Currently softforks have been done by the isSuperMajority mechanism, meaning when 95% of the last X blocks has a version number higher than Y the fork is deployed.
A new way of doing this is currently being worked on and that uses all bits of the version number, appropriately being called versionbits. So instead of a fork happening when the version is larger than (for example) 00000000011 (3), a fork happens when (for example) the 3rd bit is up (so 00100000011).
This way softforks can be deployed simultaneous and independent of each other.

meeting comments

copy/paste from IRC, since I don’t know what this specifically means:
CodeShark: so right now it’s just a unit that implements the versionbits logic but does not demonstrate its usage
I thought it would be better to actually integrate in a separate PR, but I can add a demonstration
sipa: separate commit, same PR - i think we need something that’s mergable as a whole, to be able to see whether the whole thing easily backports

Codeshark (who’s implementing versionbits) had some more remarks but no one present had seemed to reviewed it, so not much use in discussing things further.

meeting conclusion

review versionbits implementation

dev/discuss list policy


The bitcoin-dev mailing list is intended for technical discussions only. There’s things that don’t belong there but need to be discussed anyway.
Now this is done in bitcoin-dev, but the volume of this is getting too big.
There’s recently also an influx of really inappropriate posts, level kindergarden.
For the things that don’t belong on bitcoin-dev, but need to be discussed anyway there’s a new list being created namely bitcoin-discuss as well as clear policies and moderation for both.

meeting comments

Bitcoin-discuss was created, but the admin password wasn’t distributed to jgarzik who’s willing to guide the moderation.
Seperate moderation-proposals have been done meanwhile.
People just want it to move on.

meeting conclusion

Since none of the people who proposed a moderation-scheme are present we’ll let them discuss it among each other and post their decisions publicly.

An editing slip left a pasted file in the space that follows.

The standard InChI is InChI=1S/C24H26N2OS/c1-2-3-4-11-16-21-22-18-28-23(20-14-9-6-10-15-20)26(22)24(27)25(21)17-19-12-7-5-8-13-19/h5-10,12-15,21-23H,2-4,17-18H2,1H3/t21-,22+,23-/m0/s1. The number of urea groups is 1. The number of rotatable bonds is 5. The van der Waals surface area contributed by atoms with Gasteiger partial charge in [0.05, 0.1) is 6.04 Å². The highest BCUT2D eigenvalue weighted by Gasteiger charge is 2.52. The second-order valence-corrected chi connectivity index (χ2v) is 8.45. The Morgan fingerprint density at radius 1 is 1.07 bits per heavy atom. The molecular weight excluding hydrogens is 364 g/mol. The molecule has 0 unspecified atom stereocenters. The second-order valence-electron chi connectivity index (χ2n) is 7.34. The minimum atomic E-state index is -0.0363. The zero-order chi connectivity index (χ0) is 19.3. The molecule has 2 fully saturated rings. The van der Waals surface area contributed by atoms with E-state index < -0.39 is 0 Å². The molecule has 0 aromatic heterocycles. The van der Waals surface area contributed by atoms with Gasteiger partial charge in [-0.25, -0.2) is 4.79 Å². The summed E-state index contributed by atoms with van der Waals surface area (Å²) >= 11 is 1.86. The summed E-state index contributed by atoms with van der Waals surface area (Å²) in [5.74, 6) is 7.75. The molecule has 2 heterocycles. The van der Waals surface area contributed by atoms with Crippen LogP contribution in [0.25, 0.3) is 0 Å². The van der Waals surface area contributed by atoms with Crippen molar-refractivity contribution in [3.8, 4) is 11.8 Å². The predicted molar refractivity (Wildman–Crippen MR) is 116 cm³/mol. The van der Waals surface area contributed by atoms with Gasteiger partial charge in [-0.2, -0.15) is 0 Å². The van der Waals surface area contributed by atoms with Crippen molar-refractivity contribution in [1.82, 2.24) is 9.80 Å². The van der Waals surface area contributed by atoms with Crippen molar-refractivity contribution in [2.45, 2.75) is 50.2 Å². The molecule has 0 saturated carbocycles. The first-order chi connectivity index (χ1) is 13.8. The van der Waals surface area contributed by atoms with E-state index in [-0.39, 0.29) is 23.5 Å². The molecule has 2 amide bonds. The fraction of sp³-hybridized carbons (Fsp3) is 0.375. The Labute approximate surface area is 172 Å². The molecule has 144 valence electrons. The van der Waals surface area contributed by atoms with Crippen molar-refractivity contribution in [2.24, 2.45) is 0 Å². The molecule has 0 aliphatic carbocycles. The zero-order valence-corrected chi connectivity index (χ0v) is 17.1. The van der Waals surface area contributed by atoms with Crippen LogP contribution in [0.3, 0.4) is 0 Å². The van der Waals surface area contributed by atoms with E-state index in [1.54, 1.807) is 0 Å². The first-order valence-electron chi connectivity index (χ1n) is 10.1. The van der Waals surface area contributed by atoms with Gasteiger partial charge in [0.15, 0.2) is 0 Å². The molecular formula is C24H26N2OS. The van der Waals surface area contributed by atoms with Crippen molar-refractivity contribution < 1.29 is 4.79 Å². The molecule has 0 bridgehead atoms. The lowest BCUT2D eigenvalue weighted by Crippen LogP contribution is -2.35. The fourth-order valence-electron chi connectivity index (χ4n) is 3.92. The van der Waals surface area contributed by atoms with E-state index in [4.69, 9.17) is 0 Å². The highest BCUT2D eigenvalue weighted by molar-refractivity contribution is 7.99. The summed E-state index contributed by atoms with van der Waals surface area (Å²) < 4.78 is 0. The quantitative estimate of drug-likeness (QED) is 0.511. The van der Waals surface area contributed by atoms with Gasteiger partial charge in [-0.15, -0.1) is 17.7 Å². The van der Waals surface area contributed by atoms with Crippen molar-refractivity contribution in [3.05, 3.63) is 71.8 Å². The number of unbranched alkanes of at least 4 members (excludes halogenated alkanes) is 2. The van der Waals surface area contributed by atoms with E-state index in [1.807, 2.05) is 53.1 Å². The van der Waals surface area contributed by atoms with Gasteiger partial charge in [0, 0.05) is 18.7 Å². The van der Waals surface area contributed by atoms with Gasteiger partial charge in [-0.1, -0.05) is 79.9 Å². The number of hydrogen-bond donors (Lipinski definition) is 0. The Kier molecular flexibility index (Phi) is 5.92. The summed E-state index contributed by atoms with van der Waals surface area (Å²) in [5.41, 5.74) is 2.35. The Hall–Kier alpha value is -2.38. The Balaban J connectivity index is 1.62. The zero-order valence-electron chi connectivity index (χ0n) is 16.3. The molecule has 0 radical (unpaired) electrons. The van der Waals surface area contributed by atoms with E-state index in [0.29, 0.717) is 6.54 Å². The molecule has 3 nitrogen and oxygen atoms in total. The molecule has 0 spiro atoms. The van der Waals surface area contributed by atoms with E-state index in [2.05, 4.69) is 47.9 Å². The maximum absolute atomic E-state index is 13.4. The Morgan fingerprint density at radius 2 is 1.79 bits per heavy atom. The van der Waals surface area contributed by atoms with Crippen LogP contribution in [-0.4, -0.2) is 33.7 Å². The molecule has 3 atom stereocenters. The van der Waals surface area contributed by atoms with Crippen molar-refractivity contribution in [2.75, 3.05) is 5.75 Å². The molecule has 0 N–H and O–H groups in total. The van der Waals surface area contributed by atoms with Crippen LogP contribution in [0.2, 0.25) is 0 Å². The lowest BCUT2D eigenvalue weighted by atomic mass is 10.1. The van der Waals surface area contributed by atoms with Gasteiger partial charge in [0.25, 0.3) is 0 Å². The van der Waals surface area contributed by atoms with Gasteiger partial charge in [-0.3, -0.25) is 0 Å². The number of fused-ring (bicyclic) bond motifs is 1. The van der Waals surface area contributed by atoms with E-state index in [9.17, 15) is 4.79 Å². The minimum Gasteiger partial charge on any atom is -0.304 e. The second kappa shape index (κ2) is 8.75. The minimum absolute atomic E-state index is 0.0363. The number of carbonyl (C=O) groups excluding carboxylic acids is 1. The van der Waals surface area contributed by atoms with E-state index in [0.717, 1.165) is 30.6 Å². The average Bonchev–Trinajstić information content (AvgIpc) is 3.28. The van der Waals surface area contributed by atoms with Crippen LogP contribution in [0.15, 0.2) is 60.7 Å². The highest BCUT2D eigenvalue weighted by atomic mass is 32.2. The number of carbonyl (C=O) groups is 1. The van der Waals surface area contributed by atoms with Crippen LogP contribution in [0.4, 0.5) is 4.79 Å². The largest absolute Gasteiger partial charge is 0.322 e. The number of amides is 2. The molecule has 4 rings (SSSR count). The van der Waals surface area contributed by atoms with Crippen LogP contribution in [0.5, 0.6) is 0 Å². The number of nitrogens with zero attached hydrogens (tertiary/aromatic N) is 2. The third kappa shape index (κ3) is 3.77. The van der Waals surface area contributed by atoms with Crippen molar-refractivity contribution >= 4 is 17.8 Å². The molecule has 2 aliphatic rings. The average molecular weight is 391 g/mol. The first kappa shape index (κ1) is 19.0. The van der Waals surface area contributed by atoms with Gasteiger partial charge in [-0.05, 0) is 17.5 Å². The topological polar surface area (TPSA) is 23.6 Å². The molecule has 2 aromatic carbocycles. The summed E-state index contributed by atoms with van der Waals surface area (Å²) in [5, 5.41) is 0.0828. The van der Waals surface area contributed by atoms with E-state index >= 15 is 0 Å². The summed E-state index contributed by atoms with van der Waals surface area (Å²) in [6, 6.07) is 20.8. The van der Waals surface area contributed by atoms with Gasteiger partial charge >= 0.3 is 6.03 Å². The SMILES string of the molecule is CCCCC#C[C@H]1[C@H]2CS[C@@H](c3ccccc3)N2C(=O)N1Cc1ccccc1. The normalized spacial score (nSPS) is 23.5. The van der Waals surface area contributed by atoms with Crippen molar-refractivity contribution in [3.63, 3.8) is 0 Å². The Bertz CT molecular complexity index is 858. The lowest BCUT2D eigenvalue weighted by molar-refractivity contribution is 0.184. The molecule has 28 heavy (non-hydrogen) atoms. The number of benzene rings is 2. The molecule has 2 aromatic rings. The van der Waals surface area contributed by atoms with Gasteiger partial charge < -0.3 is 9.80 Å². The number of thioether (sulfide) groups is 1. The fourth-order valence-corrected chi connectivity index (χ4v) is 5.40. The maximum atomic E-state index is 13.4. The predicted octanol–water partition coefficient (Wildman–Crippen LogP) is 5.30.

CheckLockTimeVerify (CLTV) repurposes the nSequence field (nSequence are 4 bytes intended for sequencing time-locked transactions, but this never got used). However, there’s no way use these values in a bitcoin script.
CheckSequenceVerify (CSV) makes this field accessible to bitcoin scripts.

EDIT: Turns out this is not entirely correct as it is relative locktime that repurposes the nSequence field.

meeting comments

CLTV is pretty much done.
Check to see maaku moving one of the bits to allow for other implementations to have better granularity has any objections.
As long as we’re using as few bits as possible the exact semantics are less important for most people.
sipa points out a possible bug that influences the wallet.
CSV is not on target for the end of of the month, although a lot of work and progress has been made.

meeting conclusion


wumpus          Wladimir J. van der Laan  
sipa            Pieter Wuille  
btcdrak         btcdrak  
gmaxwell        Gregory Maxwell  
morcos          Alex Morcos  
maaku           Mark Friedenbach  
CodeShark       Eric Lombrozo     
BlueMatt        Matt Corallo   
sdaftuar        Suhas Daftuar  
warren          Warren Togami  
GreenIsMyPepper Joseph Poon    
davec           Dave Collins   
cfields         Cory Fields   
jonasschnelli   Jonas Schnelli  

Comic relief

19:21 sdaftuar it sounds like everyone is ok with the BIP as drafted then?
19:21 wumpus yes
19:21 gmaxwell I think so.
19:22 davec yes
19:22 sipa well, the only person with concerns was cfields, who doesn’t seem to be here :)
19:22 gmaxwell sipa: he can raise concerns later too!
19:22 cfields dammit!
19:22 sipa cfields: too late!
19:22 gmaxwell ha
19:23 cfields did i really miss my third one of these in a row?


This summary was originally compiled by Stefan Gilis aka “G1lius” and posted to the bitcoin-dev mailing list with the disclaimer, “Please bear in mind I’m not a developer so some things might be incorrect or plain wrong.” and placed copyright in the Public Domain.